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Bell peppers

Nutrition facts, health benefits, and downsides

This is a detailed article about bell peppers and their health effects. Nutrient content, plant compounds, health benefits, adverse effects, and more.

This article is based on scientific evidence, written by experts, and fact-checked by experts.
We look at both sides of the argument and strive to be objective, unbiased, and honest.
Bell peppers: Nutrition facts, health benefits, and more
Last updated on July 12, 2023, and last reviewed by an expert on August 15, 2022.

Bell peppers (Capsicum annuum) are fruits that belong to the nightshade family.

Bell peppers: Nutrition facts, health benefits, and more

They are related to chili peppers, tomatoes, and breadfruit, all native to Central and South America.

Also called sweet peppers or capsicums, bell peppers can be eaten either raw or cooked.

Like their close relatives, chili and bell peppers are sometimes dried and powdered. In that case, they are referred to as paprika.

They are low in calories and exceptionally rich in vitamin C and other antioxidants, making them an excellent addition to a healthy diet.

Bell peppers come in various colors, such as red, yellow, orange, and green — which are unripe.

Green, unripe peppers have a slightly bitter flavor and are less sweet than fully ripe ones.

This article tells you everything you need to know about peppers.

In this article

Bell peppers nutrition facts

Fresh, raw bell peppers mainly contain water (92%). The rest is carbs and small amounts of protein and fat.

The main nutrients in 3.5 ounces (100 grams) of raw red bell peppers are:


Bell peppers are primarily composed of carbs, which account for most of their calorie content — with 3.5 ounces (100 grams) holding 6 grams of carbs.

The carbs are primarily sugars — such as glucose and fructose — responsible for the sweet taste of ripe bell peppers.

Bell peppers also contain small amounts of fiber — 2% by fresh weight. Calorie for calorie, they are a very good fiber source.

Summary: Bell peppers are mainly made up of water and carbs. Most of the carbs are sugars, such as glucose and fructose. Bell peppers are also a decent source of fiber.

Vitamins and minerals

Bell peppers are loaded with various vitamins and minerals:

Summary: Bell peppers are very high in vitamin C, with a single one providing up to 169% of the recommended daily intake. Other vitamins and minerals in bell peppers include vitamin K1, E, A, folate, and potassium.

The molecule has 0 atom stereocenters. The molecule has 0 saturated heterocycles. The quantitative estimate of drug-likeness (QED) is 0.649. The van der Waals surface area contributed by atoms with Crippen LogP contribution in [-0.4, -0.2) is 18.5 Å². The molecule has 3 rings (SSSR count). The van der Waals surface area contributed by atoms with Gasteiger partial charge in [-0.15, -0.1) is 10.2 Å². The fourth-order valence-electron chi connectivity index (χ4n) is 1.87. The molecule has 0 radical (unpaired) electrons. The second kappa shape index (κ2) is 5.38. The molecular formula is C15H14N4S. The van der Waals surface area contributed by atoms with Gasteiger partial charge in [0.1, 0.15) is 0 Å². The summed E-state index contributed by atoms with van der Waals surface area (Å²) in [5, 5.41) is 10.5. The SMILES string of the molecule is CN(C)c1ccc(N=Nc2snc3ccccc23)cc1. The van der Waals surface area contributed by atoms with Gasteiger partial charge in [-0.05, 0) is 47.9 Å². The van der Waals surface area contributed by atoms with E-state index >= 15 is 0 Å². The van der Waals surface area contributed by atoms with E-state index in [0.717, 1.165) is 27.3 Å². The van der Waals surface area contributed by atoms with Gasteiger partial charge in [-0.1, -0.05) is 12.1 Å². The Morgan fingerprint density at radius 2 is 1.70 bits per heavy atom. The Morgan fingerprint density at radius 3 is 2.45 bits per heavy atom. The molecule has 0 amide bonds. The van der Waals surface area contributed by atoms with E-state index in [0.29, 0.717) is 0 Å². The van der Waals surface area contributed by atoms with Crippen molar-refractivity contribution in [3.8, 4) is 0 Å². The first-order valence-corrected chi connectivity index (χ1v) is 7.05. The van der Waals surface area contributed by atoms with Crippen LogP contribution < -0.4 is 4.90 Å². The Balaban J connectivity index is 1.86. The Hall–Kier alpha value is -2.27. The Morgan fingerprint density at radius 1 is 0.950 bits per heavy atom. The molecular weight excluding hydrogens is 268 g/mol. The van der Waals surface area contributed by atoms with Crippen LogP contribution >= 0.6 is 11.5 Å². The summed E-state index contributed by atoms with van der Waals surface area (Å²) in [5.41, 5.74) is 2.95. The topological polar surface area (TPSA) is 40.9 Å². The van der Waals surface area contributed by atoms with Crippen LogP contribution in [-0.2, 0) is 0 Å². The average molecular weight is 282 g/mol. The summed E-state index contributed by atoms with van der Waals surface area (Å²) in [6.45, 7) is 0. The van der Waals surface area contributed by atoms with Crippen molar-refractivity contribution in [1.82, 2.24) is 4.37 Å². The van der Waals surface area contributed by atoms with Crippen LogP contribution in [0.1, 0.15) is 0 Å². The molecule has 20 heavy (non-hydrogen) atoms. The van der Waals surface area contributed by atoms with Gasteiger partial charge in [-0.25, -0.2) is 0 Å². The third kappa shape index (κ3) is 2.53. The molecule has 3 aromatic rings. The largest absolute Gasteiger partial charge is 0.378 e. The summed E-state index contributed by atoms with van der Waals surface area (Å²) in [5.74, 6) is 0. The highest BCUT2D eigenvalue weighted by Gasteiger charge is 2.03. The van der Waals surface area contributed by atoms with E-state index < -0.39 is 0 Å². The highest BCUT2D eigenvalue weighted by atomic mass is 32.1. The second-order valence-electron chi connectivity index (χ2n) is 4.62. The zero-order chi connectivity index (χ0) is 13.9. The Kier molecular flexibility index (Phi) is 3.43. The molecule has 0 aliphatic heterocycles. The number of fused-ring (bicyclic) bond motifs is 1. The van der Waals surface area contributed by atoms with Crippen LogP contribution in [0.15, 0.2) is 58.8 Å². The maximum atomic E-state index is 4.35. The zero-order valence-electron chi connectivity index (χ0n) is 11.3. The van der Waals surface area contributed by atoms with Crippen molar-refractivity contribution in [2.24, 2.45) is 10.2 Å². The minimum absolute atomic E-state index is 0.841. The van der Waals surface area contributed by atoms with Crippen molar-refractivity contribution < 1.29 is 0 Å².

Other plant compounds

Bell peppers are rich in various antioxidants — especially carotenoids, which are much more abundant in ripe specimens.

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The main compounds in bell peppers are:

Summary: Bell peppers contain many healthy antioxidants, including capsanthin, violaxanthin, lutein, quercetin, and luteolin. These plant compounds are associated with many health benefits.

Health benefits of bell peppers

Like most whole plant foods, bell peppers are considered healthy food.

High consumption of fruits and vegetables has been linked to a reduced risk of many chronic illnesses, such as cancer and heart disease.

In addition, bell peppers may have several other health benefits.

Eye health

The most common types of visual impairments include macular degeneration and cataracts, the leading causes of which are aging and infections.

However, nutrition may also play a significant role in developing these diseases.

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Lutein and zeaxanthin — carotenoids found in relatively high amounts in bell peppers — may improve eye health when consumed in adequate amounts.

They protect your retina — the light-sensitive inner wall of your eye — from oxidative damage.

Several studies indicate that regular consumption of foods rich in these carotenoids may cut the risk of both cataracts and macular degeneration.

Thus, adding bell peppers to your diet may help lower your risk of visual impairments.

Anemia prevention

Anemia is a common condition characterized by a reduced ability of your blood to carry oxygen.

One of the most common causes of anemia is iron deficiency, the main symptoms of weakness and tiredness.

Not only are red bell peppers a decent source of iron, they are also exceptionally rich in vitamin C, which increases the absorption of iron from your gut.

One medium-sized red bell pepper may contain 169% of the recommended daily vitamin C intake.

Dietary iron absorption increases significantly when you consume fruits or vegetables high in vitamin C.

For this reason, eating raw bell peppers alongside iron-rich foods — such as meat or spinach — may help increase your body’s iron stores, cutting your risk of anemia.

Summary: Like other fruits and vegetables, bell peppers may have many health benefits. These include improved eye health and reduced risk of anemia.

Adverse effects

Bell peppers are generally healthy and well-tolerated, but some people may be allergic. That said, allergy is quite rare.

Still, some people with pollen allergies may also be sensitive to bell peppers due to allergic cross-reactivity.

Allergic cross-reactions can happen between certain foods because they may contain the same allergens — or allergens similar in chemical structure.

Summary: When eaten in moderation, bell peppers do not have any adverse health effects. However, they may trigger allergies in some people.


Bell peppers are rich in many vitamins and antioxidants, especially vitamin C and various carotenoids.

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For this reason, they may have several health benefits, such as improved eye health and reduced risk of several chronic diseases.

All in all, bell peppers are an excellent addition to a healthy diet.

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